The California Air Resources Board (CARB) says Volkswagen’s proposed plan to fix 3.0-liter diesels is not good enough.

Regulators in California have called on Volkswagen to come up with a better fix for 16,000 cars with 3.0-liter diesel engines which were illegally fitted with defeat devices to cheat emissions tests. Those include models from the VW, Audi and Porsche.

“VW’s and Audi’s submissions are incomplete, substantially deficient, and fall far short of meeting the legal requirements to return these vehicles to the claimed certified configuration,” CARB said in a letter.

CARB said that it would need until December to determine whether an acceptable fix was even possible for all 3.0-liter diesel vehicles affected.

That leaves a lot of uncertainty for the VW Group. If an acceptable fix is not possible, that would mean VW would have to buy back the cars and add billions in costs to its current settlement. Last month, VW reached a settlement with U.S. authorities that will cost the automaker up to $15.3 billion, though that only covers cars fit with 2.0-liter diesel engines. That agreement included a buy back scheme for up to 475,000 2.0-liter diesel cars.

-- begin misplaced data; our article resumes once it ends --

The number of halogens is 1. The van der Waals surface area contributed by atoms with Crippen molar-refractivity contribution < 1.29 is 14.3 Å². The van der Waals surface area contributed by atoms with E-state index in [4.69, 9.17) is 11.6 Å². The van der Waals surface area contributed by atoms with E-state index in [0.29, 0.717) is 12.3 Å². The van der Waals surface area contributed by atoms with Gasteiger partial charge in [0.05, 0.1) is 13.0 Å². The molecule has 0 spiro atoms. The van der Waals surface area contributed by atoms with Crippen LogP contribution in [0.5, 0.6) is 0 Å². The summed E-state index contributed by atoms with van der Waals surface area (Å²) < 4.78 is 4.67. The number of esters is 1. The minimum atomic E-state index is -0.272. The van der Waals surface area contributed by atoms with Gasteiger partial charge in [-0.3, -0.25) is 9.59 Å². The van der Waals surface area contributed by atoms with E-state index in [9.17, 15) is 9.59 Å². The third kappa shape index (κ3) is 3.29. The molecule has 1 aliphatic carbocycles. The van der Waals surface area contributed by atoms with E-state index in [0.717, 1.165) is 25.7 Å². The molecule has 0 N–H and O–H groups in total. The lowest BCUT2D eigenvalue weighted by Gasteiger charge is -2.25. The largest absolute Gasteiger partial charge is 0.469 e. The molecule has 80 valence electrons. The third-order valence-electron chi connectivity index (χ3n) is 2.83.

VW said through a spokesperson that it will continue to work with the EPA and CARB to find a solution to the problem. An Audi spokesman also downplayed the setback, describing the rejection of the fix as a “procedural step under California state law.”

The V6 3.0-liter diesel unit in question was designed by Audi.

Reuters

This article originally appeared at AutoGuide.com